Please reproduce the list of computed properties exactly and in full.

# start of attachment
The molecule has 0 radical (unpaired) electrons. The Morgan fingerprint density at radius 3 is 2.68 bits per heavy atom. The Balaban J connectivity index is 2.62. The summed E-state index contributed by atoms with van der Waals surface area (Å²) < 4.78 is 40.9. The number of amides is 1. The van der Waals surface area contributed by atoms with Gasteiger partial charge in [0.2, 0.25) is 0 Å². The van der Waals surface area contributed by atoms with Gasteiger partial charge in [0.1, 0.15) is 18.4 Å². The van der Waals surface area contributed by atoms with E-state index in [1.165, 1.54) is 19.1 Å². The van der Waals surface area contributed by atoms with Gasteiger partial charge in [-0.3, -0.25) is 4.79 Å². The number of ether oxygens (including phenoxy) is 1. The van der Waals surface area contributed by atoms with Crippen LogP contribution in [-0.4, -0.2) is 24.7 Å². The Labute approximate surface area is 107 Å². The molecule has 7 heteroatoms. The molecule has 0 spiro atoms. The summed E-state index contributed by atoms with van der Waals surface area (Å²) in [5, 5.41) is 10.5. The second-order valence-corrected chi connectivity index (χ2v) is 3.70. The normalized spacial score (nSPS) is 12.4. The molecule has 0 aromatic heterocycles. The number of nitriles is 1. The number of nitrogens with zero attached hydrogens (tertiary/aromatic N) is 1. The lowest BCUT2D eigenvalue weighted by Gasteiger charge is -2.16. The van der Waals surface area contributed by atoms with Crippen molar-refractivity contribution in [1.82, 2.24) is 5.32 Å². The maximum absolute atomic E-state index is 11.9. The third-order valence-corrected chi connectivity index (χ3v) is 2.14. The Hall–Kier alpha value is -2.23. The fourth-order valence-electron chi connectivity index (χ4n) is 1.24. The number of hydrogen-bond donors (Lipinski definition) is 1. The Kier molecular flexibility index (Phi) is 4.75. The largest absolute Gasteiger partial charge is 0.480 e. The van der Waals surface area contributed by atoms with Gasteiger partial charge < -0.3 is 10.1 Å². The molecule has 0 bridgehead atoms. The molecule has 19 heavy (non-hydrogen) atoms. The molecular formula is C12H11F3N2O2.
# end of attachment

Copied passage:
The molecule has 0 radical (unpaired) electrons. The Morgan fingerprint density at radius 3 is 2.68 bits per heavy atom. The Balaban J connectivity index is 2.62. The summed E-state index contributed by atoms with van der Waals surface area (Å²) < 4.78 is 40.9. The number of amides is 1. The van der Waals surface area contributed by atoms with Gasteiger partial charge in [0.2, 0.25) is 0 Å². The van der Waals surface area contributed by atoms with Gasteiger partial charge in [0.1, 0.15) is 18.4 Å². The van der Waals surface area contributed by atoms with E-state index in [1.165, 1.54) is 19.1 Å². The van der Waals surface area contributed by atoms with Gasteiger partial charge in [-0.3, -0.25) is 4.79 Å². The number of ether oxygens (including phenoxy) is 1. The van der Waals surface area contributed by atoms with Crippen LogP contribution in [-0.4, -0.2) is 24.7 Å². The Labute approximate surface area is 107 Å². The molecule has 7 heteroatoms. The molecule has 0 spiro atoms. The summed E-state index contributed by atoms with van der Waals surface area (Å²) in [5, 5.41) is 10.5. The second-order valence-corrected chi connectivity index (χ2v) is 3.70. The normalized spacial score (nSPS) is 12.4. The molecule has 0 aromatic heterocycles. The number of nitriles is 1. The number of nitrogens with zero attached hydrogens (tertiary/aromatic N) is 1. The lowest BCUT2D eigenvalue weighted by Gasteiger charge is -2.16. The van der Waals surface area contributed by atoms with Crippen molar-refractivity contribution in [1.82, 2.24) is 5.32 Å². The maximum absolute atomic E-state index is 11.9. The third-order valence-corrected chi connectivity index (χ3v) is 2.14. The Hall–Kier alpha value is -2.23. The fourth-order valence-electron chi connectivity index (χ4n) is 1.24. The number of hydrogen-bond donors (Lipinski definition) is 1. The Kier molecular flexibility index (Phi) is 4.75. The largest absolute Gasteiger partial charge is 0.480 e. The van der Waals surface area contributed by atoms with Gasteiger partial charge < -0.3 is 10.1 Å². The molecule has 0 bridgehead atoms. The molecule has 19 heavy (non-hydrogen) atoms. The molecular formula is C12H11F3N2O2.